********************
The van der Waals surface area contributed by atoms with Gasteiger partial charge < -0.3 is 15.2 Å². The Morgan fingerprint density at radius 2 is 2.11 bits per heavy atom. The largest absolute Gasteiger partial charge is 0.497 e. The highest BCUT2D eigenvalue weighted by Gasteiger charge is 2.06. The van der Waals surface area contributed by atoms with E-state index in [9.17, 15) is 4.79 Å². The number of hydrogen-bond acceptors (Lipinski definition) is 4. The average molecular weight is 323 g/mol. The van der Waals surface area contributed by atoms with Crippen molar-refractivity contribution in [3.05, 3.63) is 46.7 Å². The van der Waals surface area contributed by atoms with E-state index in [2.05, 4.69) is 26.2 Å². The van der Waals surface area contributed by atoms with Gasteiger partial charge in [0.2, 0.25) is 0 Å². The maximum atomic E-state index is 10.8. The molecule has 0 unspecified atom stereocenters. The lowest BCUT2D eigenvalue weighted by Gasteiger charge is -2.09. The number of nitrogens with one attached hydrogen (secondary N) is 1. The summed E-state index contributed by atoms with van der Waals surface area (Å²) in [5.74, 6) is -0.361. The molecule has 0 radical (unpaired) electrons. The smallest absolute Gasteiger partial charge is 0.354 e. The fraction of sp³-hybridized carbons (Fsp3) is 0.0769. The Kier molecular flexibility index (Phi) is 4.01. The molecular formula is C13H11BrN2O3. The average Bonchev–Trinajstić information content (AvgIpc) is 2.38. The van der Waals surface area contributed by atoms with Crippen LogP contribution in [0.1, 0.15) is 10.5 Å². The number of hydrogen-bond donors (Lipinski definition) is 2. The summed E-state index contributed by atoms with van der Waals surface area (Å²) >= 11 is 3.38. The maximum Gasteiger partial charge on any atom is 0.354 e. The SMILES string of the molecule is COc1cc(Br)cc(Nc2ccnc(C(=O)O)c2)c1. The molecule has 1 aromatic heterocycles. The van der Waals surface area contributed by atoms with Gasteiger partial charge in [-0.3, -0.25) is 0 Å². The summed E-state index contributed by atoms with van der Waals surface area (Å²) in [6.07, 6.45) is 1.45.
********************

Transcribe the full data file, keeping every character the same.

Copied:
The van der Waals surface area contributed by atoms with Gasteiger partial charge < -0.3 is 15.2 Å². The Morgan fingerprint density at radius 2 is 2.11 bits per heavy atom. The largest absolute Gasteiger partial charge is 0.497 e. The highest BCUT2D eigenvalue weighted by Gasteiger charge is 2.06. The van der Waals surface area contributed by atoms with E-state index in [9.17, 15) is 4.79 Å². The number of hydrogen-bond acceptors (Lipinski definition) is 4. The average molecular weight is 323 g/mol. The van der Waals surface area contributed by atoms with Crippen molar-refractivity contribution in [3.05, 3.63) is 46.7 Å². The van der Waals surface area contributed by atoms with E-state index in [2.05, 4.69) is 26.2 Å². The van der Waals surface area contributed by atoms with Gasteiger partial charge in [0.2, 0.25) is 0 Å². The maximum atomic E-state index is 10.8. The molecule has 0 unspecified atom stereocenters. The lowest BCUT2D eigenvalue weighted by Gasteiger charge is -2.09. The number of nitrogens with one attached hydrogen (secondary N) is 1. The summed E-state index contributed by atoms with van der Waals surface area (Å²) in [5.74, 6) is -0.361. The molecule has 0 radical (unpaired) electrons. The smallest absolute Gasteiger partial charge is 0.354 e. The fraction of sp³-hybridized carbons (Fsp3) is 0.0769. The Kier molecular flexibility index (Phi) is 4.01. The molecular formula is C13H11BrN2O3. The average Bonchev–Trinajstić information content (AvgIpc) is 2.38. The van der Waals surface area contributed by atoms with Crippen LogP contribution in [0.1, 0.15) is 10.5 Å². The number of hydrogen-bond donors (Lipinski definition) is 2. The summed E-state index contributed by atoms with van der Waals surface area (Å²) >= 11 is 3.38. The maximum Gasteiger partial charge on any atom is 0.354 e. The SMILES string of the molecule is COc1cc(Br)cc(Nc2ccnc(C(=O)O)c2)c1. The molecule has 1 aromatic heterocycles. The van der Waals surface area contributed by atoms with Gasteiger partial charge in [-0.3, -0.25) is 0 Å². The summed E-state index contributed by atoms with van der Waals surface area (Å²) in [6.07, 6.45) is 1.45.